The endangered snail darter that swims in the path of the costly Tellico dam project in Tennessee may turn out to be a blessing in disguise, the chairman of the Tennessee Valley Authority said yesterday.
S. David Freeman said the Supreme Court decision last week against the Tellico project as planned has forced TVA to look for alternatives that could, in the end, bring even greater benefits to the East Tennessee area.
"It may turn out to be a good thing for the tax payer that legal constraints on completing the dam will cause us to take a harder look at how to make best use of the government's investment in the land," he said.
The court held that TVA cannot close the gates on the nearly completed dam on the Little Tennessee River because that would threaten the snail darter, a tiny fish protected by the Endangered Species Act of 1973.
"The real waste of the taxpayers' money may be in flooding the land," Freeman told a House Merchant Marine subcommittee that is considering an extension of the law.
The future of the Tellico development project - that is, finding a way to assure that the more than $106 million already spent is not lost - hangs heavily over the extension of the act.
Rep. Robert Leggett (D-Calif.), subcommittee chairman, said the Tellico case is being cited as an example of the "inflexibility" of the law designed to protect endangered species.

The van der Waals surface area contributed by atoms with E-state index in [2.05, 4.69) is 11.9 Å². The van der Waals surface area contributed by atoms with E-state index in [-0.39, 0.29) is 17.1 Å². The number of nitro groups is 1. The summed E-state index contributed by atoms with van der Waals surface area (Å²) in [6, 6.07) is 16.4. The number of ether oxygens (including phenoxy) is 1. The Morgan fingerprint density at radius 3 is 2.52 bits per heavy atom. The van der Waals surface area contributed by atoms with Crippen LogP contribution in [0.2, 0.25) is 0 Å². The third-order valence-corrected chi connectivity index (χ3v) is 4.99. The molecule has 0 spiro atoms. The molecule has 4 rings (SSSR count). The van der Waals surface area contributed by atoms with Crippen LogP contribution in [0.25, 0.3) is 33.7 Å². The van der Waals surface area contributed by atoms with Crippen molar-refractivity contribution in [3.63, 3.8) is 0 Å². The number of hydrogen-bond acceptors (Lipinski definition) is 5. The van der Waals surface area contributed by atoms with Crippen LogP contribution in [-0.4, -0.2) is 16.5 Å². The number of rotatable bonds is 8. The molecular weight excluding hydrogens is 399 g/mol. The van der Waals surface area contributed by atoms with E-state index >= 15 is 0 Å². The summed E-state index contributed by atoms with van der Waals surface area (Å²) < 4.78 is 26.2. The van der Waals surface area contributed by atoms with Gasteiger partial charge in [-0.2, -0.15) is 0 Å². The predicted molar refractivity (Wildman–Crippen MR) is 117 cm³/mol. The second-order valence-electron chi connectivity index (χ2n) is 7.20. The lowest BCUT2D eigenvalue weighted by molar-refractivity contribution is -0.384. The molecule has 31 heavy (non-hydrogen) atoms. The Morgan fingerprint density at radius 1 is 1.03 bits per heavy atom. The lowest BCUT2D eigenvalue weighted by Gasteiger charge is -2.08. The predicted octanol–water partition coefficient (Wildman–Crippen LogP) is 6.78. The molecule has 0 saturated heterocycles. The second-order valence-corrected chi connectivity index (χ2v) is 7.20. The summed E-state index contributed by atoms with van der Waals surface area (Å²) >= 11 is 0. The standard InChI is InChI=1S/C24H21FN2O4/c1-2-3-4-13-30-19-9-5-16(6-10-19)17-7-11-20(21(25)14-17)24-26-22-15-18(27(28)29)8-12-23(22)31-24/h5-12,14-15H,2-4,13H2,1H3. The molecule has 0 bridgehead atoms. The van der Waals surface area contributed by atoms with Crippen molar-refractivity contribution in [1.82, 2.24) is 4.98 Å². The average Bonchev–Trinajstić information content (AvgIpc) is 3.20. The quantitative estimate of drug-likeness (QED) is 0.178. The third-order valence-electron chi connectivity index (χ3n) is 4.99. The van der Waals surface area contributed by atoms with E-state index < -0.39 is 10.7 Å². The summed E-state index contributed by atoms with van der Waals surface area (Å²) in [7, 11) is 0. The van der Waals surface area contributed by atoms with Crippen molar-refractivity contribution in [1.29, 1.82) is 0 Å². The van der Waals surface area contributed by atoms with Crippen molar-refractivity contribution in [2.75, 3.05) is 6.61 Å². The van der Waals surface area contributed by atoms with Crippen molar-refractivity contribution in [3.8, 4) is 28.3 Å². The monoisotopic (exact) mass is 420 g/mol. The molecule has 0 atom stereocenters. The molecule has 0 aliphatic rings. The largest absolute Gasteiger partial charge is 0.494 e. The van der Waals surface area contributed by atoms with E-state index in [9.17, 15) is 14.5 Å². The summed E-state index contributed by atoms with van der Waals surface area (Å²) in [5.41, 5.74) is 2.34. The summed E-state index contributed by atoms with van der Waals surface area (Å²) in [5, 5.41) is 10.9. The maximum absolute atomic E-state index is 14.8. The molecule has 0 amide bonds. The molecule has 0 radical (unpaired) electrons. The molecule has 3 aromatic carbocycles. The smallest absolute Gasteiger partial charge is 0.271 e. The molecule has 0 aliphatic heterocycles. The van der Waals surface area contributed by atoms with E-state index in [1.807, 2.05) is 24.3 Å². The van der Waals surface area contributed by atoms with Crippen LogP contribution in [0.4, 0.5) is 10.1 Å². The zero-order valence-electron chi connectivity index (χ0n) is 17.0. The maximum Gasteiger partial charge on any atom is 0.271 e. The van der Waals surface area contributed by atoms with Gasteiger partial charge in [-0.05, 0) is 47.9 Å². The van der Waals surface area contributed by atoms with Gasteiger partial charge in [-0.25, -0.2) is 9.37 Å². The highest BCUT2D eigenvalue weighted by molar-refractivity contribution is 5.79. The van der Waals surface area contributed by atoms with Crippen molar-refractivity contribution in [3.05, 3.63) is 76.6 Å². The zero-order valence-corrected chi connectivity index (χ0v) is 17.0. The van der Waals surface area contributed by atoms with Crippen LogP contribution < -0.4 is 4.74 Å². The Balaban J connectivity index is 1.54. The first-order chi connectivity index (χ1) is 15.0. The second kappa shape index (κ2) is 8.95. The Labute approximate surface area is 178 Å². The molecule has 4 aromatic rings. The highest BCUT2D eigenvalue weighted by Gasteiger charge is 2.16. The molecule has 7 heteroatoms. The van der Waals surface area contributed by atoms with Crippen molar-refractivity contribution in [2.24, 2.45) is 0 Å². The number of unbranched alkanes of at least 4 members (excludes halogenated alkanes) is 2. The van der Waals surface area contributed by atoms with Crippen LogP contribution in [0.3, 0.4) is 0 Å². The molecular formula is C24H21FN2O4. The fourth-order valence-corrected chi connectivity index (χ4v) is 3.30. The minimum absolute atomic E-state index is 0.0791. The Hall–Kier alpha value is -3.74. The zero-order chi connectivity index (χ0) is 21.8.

"A central question is whether Tellico is bizarre and different or whether it is an indicator of future problems as we expand the endangered species list across the nation," Leggett said.
Other witnesses yesterday testified at length against a simple extension of the act, which will expire Sept. 30.
Forest products, business and electric power representatives urged the subcommittee to amend the act to provide exemptions so the protection of obscure species would not stand in the way of economic development.
Freeman, although not taking a position on a specific alternative for Tellico, suggested that the snail darter may provide the impetus for converting the project into an enterprise that would aid the valley even more.
"I think it ought to be completed and I would argue very hard against anyone who says it should not," he said. "But we have to determine how it should be finished and what alternatives we have."
TVA and the Department of Interior, protector of the darter and other imperiled creatures, launched a study last month to come up with a plan for saving the project.
Freeman said a final report would be ready Aug. 10.
Freeman, chairman of the TVA board since last month, said a final decision on Tellico's future will not be made until he has "one or two more colleagues." Two of the board's three seats are vacant and await presidential appointees.
Freeman was critical of his predecessors on the board for not considering alternatives to the large-scale development project.